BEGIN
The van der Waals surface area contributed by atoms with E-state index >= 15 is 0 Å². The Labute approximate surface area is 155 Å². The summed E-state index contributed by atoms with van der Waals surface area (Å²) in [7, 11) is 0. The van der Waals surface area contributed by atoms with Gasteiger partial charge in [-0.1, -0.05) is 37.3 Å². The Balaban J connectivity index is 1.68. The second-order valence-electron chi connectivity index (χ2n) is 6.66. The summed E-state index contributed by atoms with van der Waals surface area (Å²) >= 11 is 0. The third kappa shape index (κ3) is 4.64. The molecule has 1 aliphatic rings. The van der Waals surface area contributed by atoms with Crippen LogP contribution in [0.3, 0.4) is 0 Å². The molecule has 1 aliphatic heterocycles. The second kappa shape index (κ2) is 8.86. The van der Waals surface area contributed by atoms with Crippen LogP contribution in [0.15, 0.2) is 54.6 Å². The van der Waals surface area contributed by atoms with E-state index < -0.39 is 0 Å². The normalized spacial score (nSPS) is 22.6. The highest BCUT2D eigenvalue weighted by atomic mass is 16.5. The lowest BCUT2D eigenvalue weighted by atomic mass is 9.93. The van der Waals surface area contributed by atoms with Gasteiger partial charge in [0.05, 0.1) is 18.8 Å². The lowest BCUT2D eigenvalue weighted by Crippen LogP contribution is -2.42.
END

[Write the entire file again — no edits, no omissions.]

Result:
The van der Waals surface area contributed by atoms with E-state index >= 15 is 0 Å². The Labute approximate surface area is 155 Å². The summed E-state index contributed by atoms with van der Waals surface area (Å²) in [7, 11) is 0. The van der Waals surface area contributed by atoms with Gasteiger partial charge in [-0.1, -0.05) is 37.3 Å². The Balaban J connectivity index is 1.68. The second-order valence-electron chi connectivity index (χ2n) is 6.66. The summed E-state index contributed by atoms with van der Waals surface area (Å²) >= 11 is 0. The third kappa shape index (κ3) is 4.64. The molecule has 1 aliphatic rings. The van der Waals surface area contributed by atoms with Crippen LogP contribution in [0.3, 0.4) is 0 Å². The molecule has 1 aliphatic heterocycles. The second kappa shape index (κ2) is 8.86. The van der Waals surface area contributed by atoms with Crippen LogP contribution in [0.15, 0.2) is 54.6 Å². The van der Waals surface area contributed by atoms with E-state index < -0.39 is 0 Å². The normalized spacial score (nSPS) is 22.6. The highest BCUT2D eigenvalue weighted by atomic mass is 16.5. The lowest BCUT2D eigenvalue weighted by atomic mass is 9.93. The van der Waals surface area contributed by atoms with Gasteiger partial charge in [0.05, 0.1) is 18.8 Å². The lowest BCUT2D eigenvalue weighted by Crippen LogP contribution is -2.42.